Millions of code examples from online archives were shown to the pretrained model. Since the training data of this model comprised both millions of natural language words and millions of lines of code, it can understand the relationships between pieces of text and code.

Drori explains that a computational graph or tree can be used to solve numerous math problems, but it will be a challenge to convert a problem in text format into this kind of representation. Since this model can understand the relationships between text and code, it can convert a text into code, when provided with just some question-code examples, and then execute the code to answer the problem.

It’s difficult for a machine-learning model to arrive at an answer when you just ask a question in text, he says, even if the answer is in the text. This work fills the gap in the use of code and program synthesis.

This is the first study to solve undergraduate math problems, and it improves accuracy from 8% to over 80%, according to Drori.

Adding context

According to Drori, converting math questions into programming tasks is not an easy task. For the neural network to process the question accurately, a few problems need the addition of context by researchers. A student can easily understand this context whereas a neural network cannot as it does not have the background knowledge unless specified by the researchers.

For example, they may need to clarify that the term “network” in the text of a question refers to “neural networks” instead of “communications networks.” Alternatively, they may be required to instruct the model on which programming package to use. They may also be required to provide definitions; for example, in a question about poker hands, they may be required to inform the model that each deck contains 52 cards.

They feed these programming tasks, along with the context and examples, to the pretrained and fine-tuned neural network, which outputs a program that usually produces the right answer. It answered more than 80% of the questions correctly.

The researchers also used their model to generate questions by feeding the neural network a series of math problems on a specific topic and then asking it to generate a new one.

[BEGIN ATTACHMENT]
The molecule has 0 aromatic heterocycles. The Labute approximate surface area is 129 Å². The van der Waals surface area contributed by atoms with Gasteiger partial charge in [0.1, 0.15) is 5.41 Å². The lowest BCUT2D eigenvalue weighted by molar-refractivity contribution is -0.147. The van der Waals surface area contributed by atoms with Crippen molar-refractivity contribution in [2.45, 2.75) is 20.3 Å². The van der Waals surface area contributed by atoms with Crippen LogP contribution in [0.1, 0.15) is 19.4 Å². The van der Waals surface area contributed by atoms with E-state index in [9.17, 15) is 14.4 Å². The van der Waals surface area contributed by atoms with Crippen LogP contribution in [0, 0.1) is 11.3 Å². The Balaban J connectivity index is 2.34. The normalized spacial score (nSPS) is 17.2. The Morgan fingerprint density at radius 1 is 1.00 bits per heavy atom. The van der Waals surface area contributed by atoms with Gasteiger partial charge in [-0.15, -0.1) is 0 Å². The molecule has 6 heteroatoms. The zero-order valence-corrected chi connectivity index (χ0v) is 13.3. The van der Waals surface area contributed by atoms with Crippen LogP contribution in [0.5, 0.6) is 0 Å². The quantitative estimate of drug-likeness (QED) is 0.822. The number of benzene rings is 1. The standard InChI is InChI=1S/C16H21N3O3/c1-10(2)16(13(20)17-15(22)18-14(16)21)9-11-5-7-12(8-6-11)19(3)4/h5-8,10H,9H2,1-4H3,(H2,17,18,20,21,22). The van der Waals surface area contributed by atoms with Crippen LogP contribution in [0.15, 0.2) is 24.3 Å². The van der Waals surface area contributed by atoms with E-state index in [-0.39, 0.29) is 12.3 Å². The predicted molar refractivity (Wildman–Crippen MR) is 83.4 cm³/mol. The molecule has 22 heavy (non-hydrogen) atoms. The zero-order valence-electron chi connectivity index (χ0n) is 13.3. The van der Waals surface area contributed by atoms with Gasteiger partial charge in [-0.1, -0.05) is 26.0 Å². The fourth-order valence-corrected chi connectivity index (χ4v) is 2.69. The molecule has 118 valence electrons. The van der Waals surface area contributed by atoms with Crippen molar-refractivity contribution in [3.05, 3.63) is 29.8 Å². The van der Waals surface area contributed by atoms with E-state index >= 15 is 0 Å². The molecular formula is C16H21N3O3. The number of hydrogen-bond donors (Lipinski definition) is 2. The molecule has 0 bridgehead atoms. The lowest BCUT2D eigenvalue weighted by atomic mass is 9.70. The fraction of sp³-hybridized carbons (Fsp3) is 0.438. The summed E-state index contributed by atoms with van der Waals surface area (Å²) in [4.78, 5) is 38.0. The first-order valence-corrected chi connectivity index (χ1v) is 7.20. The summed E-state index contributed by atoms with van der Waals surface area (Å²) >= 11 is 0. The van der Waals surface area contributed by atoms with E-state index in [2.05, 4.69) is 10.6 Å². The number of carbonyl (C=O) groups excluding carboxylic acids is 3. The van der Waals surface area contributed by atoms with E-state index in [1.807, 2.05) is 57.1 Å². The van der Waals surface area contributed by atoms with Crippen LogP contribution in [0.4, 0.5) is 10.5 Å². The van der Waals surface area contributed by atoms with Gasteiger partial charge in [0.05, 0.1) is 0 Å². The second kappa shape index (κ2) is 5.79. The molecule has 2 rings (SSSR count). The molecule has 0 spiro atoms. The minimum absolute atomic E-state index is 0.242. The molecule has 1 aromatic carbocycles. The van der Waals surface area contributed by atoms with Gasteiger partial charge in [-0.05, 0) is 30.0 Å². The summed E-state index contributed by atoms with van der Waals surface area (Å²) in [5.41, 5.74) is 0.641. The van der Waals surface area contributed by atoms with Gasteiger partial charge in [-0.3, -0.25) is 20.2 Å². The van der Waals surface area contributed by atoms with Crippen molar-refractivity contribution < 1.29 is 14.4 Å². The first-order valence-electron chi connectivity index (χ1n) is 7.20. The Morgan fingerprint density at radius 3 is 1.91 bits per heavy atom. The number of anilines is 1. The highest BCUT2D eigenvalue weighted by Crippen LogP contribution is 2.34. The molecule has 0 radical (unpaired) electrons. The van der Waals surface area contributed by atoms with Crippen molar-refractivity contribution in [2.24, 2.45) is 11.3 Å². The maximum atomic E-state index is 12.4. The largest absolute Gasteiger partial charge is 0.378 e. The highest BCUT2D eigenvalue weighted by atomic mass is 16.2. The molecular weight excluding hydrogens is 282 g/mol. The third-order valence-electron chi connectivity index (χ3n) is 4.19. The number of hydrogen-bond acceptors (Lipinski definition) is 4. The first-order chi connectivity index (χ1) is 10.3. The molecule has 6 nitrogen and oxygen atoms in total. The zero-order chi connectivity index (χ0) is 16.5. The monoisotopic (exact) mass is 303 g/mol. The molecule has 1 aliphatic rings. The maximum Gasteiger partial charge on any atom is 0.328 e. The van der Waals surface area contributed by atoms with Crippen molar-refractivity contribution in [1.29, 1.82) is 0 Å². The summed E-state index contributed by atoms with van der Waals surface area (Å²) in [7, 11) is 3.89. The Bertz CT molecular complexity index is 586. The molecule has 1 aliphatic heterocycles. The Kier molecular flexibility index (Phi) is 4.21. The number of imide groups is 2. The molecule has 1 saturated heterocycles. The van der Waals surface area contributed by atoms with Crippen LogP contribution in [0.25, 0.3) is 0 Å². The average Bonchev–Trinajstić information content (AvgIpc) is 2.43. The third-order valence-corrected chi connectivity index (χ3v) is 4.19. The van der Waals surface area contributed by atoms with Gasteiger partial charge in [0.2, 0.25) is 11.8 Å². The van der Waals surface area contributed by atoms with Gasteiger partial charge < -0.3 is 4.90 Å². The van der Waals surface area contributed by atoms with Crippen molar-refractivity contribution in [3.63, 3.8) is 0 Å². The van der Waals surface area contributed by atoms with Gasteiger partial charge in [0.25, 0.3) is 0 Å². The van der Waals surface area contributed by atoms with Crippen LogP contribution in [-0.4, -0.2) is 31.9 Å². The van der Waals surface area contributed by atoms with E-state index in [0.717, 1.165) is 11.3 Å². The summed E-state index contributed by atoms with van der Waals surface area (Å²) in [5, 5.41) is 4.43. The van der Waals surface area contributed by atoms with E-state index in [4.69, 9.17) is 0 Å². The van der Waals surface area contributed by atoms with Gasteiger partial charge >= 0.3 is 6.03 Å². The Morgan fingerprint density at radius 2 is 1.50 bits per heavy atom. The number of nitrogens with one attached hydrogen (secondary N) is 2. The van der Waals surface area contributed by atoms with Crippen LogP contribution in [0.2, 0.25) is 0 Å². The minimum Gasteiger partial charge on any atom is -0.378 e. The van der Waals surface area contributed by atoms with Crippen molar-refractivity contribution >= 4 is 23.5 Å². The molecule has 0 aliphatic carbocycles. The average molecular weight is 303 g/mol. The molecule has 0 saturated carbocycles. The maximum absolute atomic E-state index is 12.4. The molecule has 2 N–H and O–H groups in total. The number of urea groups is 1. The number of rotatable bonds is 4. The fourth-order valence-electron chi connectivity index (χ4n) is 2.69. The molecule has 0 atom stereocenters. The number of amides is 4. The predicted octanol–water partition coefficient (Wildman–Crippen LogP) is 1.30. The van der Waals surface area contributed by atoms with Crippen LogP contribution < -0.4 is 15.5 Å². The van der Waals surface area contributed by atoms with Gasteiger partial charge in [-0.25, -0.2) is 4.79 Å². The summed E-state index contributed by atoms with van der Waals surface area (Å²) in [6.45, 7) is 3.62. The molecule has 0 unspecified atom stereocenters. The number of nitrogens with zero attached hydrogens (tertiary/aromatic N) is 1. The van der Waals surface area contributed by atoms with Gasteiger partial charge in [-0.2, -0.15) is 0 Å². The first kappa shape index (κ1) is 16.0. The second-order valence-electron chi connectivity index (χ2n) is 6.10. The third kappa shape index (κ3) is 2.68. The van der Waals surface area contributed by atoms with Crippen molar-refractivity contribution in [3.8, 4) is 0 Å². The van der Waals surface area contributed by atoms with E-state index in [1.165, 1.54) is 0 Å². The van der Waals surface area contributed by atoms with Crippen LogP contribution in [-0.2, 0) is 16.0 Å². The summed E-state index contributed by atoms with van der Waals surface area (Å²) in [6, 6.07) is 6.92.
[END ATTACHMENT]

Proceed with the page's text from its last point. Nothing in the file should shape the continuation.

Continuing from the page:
It surprised us in some areas. For instance, there were questions regarding quantum detection of horizontal and vertical lines, and it sparked new ones about quantum detection of diagonal lines. So it’s not just creating new questions by replacing values and variables with existing ones, Drori explains.

Human vs. machine-generated questions

The researchers put the machine-generated questions to the test by displaying them to university students. The researchers randomly assigned 10 questions from each undergraduate math course to students; five were created by humans and five were generated by machines.

Students were unable to distinguish whether an algorithm or a human-generated these machine-generated questions and they graded both human-generated and machine-generated questions similarly for difficulty and course appropriateness.

Drori emphasizes that this work is not meant to replace human professors.

Automation is currently at 80 percent, but it will never be 100 percent accurate. Whenever something is solved, somebody will come up with a more complex question. However, this work has paved the way for people to begin solving many complex questions with machine learning. He believes it will have a significant impact on higher education.

The team is encouraged by the success of their approach and has expanded the work to handle mathematical proofs, but there are some limitations that they intend to address. Currently, the model cannot answer questions with a visual component and cannot solve computationally intractable problems due to computational complexity.

Along with overcoming these obstacles, they are working to expand the model to hundreds of courses. They will generate more data from those hundreds of courses, which will help to improve automation and provide insights into course design and curricula.